The Continuum Hypothesis and Weird Probabilities

I recently heard of an interesting "proof" that \((0,1)\) does not have cardinality \(\aleph_1\). This would disprove the Continuum Hypothesis (\(\textbf{CH}\)), which asserts that any subset of \((0,1)\) is either countable or has the same cardinality as \((0,1)\). More precisely, \(\textbf{CH}\) states that if \(\omega_0\) denotes the first countable ordinal (i.e., the set of natural numbers) and \(\omega_1\) denotes the first uncountable ordinal, then \(| \omega_1| = | 2^{\omega_0}|\). Here \(2^{\omega_0}\) is the set of all binary-valued functions \(f \colon \omega_0 \to \{ 0, 1\}\), which has the same cardinality as the power set of \(\omega_0\) and as \((0,1)\).

Before we launch into the so-called proof, we should mention a few things about the ordinal numbers. By definition \(\omega_1\) is the limit ordinal of all the countable ordinals, so in particular it is the set of all countable ordinals. The well-ordering of \(\omega_1\) is induced from set membership. This means that given \(a, b \in \omega_1\), we have \(a \lt b\) if and only if \(a \in b\). As a consequence, the set \(M(b):=\{ a \in \omega_1 \mid a \lt b \}\) is just \(b\) itself, which we recall is countable.

Proof. Assume for the sake of a contradiction that \(I=(0,1)\) has a well-ordering of length \(\omega_1\). What this means is that we well-order \(I\) in a way such that there is a poset isomorphism between \(I\) and \(\omega_1\). In other words, we are assuming that \(\textbf{CH}\) is true. From now on when we write \(x \lt y\) we mean with respect to this well-ordering, not the usual "less than or equal to" ordering of the reals.

You and I play a game. We both throw darts (randomly) at the interval \((0,1)\). Yours lands first at a number \(x\) and then mine lands at a number \(y\). Since \(M(x)\) is a countable set it has probability \(0\), so \(x \lt y\) with probability \(1\). That is, I almost always win! Of course, the real number line has no way to know which dart hit first, so we could just as well argue that \(y \lt x\) with probability \(1\), showing that you should almost always win. These two outcomes are incongruent, and so we cannot possibly have a well-ordering of \((0,1)\) with length \(\omega_1\), whence \(\textbf{CH}\) is disproved. QED.

G\"{o}del and Cohen proved that \(\textbf{CH}\) is independent from the usual ZFC axioms of set theory, which means that it cannot be proved or disproved using these axioms. Our argument above does not rely on anything outside of ZFC, so it cannot possibly be a disproof of \(\textbf{CH}\).

It's rather difficult to see what is amiss with the argument in its present form. In what follows we attempt to formalize the above proof a bit and explain why it breaks down. The main idea is that reasoning with probabilities becomes a bit dodgy when constructing sets by invoking the Axiom of Choice, which we do when we well-order a set in light of the fact that the Axiom of Choice is equivalent to the Well-Ordering Principle. Basically, sets constructed in such manners are quite likely to be non-measurable.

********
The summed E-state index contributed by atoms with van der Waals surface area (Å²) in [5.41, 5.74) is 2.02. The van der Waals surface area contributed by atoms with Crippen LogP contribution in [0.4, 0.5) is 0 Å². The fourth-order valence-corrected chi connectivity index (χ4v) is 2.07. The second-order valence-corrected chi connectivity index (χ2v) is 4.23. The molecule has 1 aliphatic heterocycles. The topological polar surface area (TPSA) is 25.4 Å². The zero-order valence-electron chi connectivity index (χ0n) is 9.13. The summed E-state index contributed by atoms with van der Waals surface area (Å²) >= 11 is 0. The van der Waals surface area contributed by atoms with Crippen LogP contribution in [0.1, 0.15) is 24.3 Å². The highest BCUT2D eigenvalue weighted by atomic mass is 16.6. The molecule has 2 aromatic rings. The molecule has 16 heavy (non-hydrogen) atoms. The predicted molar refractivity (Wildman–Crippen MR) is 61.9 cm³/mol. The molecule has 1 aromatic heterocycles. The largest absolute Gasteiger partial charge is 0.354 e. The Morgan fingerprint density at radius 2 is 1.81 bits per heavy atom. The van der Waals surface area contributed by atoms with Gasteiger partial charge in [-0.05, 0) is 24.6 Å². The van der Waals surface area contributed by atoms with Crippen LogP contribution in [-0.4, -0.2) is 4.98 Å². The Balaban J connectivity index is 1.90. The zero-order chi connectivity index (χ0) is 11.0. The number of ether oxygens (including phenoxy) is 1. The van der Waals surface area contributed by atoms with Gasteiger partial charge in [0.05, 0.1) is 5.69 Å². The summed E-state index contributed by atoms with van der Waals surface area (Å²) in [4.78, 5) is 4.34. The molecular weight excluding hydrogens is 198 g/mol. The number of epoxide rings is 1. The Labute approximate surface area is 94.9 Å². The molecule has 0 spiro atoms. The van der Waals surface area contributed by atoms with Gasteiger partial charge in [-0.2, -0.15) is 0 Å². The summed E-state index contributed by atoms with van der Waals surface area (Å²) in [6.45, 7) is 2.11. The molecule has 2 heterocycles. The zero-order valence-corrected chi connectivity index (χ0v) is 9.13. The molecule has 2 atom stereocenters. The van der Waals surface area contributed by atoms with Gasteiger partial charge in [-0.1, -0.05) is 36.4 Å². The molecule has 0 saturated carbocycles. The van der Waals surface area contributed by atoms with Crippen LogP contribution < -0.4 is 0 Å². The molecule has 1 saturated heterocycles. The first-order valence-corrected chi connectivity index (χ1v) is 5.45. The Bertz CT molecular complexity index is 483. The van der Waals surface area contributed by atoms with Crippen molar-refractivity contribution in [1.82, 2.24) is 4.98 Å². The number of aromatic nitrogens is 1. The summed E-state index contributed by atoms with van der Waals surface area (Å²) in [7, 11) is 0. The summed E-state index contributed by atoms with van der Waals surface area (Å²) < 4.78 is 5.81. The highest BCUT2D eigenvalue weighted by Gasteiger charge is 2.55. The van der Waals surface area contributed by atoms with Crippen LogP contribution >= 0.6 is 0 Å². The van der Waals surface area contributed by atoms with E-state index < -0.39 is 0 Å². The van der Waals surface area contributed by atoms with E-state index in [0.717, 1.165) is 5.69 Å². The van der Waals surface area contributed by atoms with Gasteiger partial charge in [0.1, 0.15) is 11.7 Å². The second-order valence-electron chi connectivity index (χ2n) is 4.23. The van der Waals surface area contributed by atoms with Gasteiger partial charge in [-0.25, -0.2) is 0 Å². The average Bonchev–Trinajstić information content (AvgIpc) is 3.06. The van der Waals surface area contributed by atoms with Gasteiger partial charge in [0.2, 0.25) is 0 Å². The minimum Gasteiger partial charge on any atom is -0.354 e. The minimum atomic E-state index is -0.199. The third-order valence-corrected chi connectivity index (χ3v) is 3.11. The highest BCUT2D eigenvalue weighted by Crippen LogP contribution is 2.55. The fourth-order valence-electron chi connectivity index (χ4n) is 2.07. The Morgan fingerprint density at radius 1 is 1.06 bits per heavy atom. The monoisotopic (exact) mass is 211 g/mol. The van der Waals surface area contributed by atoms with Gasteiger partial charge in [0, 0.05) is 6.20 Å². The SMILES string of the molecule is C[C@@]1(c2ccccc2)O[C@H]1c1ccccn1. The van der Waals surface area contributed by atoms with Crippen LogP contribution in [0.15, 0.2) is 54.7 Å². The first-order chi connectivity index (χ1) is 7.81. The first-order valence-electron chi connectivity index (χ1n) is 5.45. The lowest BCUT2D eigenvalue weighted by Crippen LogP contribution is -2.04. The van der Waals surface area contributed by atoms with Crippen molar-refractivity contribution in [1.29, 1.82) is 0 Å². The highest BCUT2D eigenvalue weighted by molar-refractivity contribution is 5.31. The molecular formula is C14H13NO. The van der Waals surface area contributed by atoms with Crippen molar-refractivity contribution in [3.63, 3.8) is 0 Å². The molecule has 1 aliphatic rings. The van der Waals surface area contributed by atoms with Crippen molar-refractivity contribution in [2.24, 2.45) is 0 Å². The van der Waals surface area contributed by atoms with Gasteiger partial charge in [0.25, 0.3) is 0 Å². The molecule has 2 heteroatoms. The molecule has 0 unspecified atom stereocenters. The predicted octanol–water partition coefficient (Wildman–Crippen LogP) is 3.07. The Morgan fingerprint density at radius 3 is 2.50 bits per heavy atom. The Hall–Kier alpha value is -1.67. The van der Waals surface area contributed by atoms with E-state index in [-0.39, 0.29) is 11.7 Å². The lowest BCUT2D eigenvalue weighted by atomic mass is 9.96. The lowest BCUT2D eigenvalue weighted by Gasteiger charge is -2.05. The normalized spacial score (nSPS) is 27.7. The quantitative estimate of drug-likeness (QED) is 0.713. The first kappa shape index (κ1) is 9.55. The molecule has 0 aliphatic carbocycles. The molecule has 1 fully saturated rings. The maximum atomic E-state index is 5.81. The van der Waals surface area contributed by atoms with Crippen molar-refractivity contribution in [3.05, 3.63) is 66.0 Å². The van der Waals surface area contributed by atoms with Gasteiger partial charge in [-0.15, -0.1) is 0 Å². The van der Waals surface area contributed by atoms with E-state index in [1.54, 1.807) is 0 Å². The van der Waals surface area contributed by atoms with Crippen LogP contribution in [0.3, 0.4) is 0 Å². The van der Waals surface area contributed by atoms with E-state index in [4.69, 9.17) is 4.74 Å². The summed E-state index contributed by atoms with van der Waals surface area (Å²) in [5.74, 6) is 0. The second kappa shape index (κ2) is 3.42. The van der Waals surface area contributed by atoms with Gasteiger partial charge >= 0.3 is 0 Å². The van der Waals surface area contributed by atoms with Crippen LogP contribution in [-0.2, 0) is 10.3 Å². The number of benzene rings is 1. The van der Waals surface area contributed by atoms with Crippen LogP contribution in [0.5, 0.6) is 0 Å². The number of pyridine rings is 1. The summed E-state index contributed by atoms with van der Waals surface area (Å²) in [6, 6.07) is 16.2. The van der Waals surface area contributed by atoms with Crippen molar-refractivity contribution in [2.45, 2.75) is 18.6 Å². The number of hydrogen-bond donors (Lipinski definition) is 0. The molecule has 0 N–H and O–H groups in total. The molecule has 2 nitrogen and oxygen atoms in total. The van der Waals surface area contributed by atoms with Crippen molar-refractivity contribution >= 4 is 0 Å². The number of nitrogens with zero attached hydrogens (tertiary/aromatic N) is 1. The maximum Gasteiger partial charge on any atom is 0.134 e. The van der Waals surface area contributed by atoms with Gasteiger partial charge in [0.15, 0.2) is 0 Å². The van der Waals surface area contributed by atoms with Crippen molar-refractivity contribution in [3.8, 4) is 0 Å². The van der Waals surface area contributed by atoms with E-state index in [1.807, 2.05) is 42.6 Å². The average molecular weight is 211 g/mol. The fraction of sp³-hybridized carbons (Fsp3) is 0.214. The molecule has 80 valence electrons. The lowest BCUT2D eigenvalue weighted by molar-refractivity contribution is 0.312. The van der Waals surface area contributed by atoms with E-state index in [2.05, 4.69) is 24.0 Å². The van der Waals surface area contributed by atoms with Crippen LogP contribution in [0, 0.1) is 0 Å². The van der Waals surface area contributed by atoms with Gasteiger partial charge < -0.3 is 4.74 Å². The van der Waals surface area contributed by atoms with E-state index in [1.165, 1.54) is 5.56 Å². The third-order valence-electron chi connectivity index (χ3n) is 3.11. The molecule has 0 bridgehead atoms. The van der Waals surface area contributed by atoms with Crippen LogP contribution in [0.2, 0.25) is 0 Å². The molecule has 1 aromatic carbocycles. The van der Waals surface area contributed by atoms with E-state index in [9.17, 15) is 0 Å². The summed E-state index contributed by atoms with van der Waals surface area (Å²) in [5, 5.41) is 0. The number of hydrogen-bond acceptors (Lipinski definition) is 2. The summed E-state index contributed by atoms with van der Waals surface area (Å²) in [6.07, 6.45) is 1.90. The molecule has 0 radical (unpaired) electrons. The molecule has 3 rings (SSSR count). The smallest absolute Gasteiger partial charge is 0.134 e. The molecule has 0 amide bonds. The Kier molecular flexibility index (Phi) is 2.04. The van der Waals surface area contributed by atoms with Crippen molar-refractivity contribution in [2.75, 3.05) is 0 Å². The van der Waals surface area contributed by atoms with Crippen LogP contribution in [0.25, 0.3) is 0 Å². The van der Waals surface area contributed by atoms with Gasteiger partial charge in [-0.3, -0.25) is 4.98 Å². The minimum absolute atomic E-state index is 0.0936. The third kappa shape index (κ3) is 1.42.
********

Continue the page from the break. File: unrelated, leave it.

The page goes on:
More formal proof.For a fixed \(x \in (0,1)\), the set \(M(x):=\{ y \in I \mid y \lt x \}\) is countable, as argued above. It follows that almost all \(y \in (0,1)\) satisfy \(x \lt y\). This then implies (here is the rub) that that almost all pairs \((x,y) \in I^2\) satisfy \(x\lt y\), so \(A:=\{ (x,y) \in I^2 \mid x \lt y \}\) has measure \(1\). But due to symmetry, almost all pairs \((x,y)\) should satisfy \(y \lt x\), so \(B:=\{ (x,y) \in I^2 \mid y \lt x \}\) should also have measure \(1\). But \(B\) is contained in the compliment of \(A\), so it must have measure \(0\). This is a contradiction. QED.

The paradox has similarities to the Banach-Tarski paradox. Certain care is needed since the sets \(A\) and \(B\) are constructed with respect to the well-ordering of \((0,1)\) and so it's not immediately clear whether that they are in fact measurable. The proof fails if \(A\) and \(B\) are not measurable.

We claim that \(A\) is non-measurable. The horizontal sections of \(A\) are countable while the vertical sections are co-countable. If \(A\) were measurable, the Fubini-Tonelli theorem would imply that that the measure of \(A\) was both \(1\) and \(0\). Hence \(A\) is not in fact measurable.

To see this last part in more detail, let \(\chi_A \colon I^2 \to \mathbb R\) denote the indicator function for \(A\). If \(y\) is fixed then \(\chi_A(x,y)\) is supported on a countable subset of \(I\). On the other hand, if \(x\) is fixed then \(\chi_A(x,y)\) is supported on a co-countable subset of \(I\). Were \(A\) measurable we would have

\[\begin{align*} \mu(A)&=\iint_{I^2} \chi_A (x,y) \ d(x,y) = \int_I \left( \int_I \chi_A (x,y) \ dx\right) dy = \int_I 0 \ dy= 0 \quad \text{and} \\ \mu(A) &=\iint_{I^2} \chi_A (x,y) \ d(x,y) = \int_I \left( \int_I \chi_A (x,y) \ dy \right) dx =\int_I dx = 1, \end{align*}\]

where \(\mu\) denotes the standard Lebesgue measure on \(\mathbb R^2\). This shows that \(A\) is not in fact measurable, and so the "proof" above is flawed.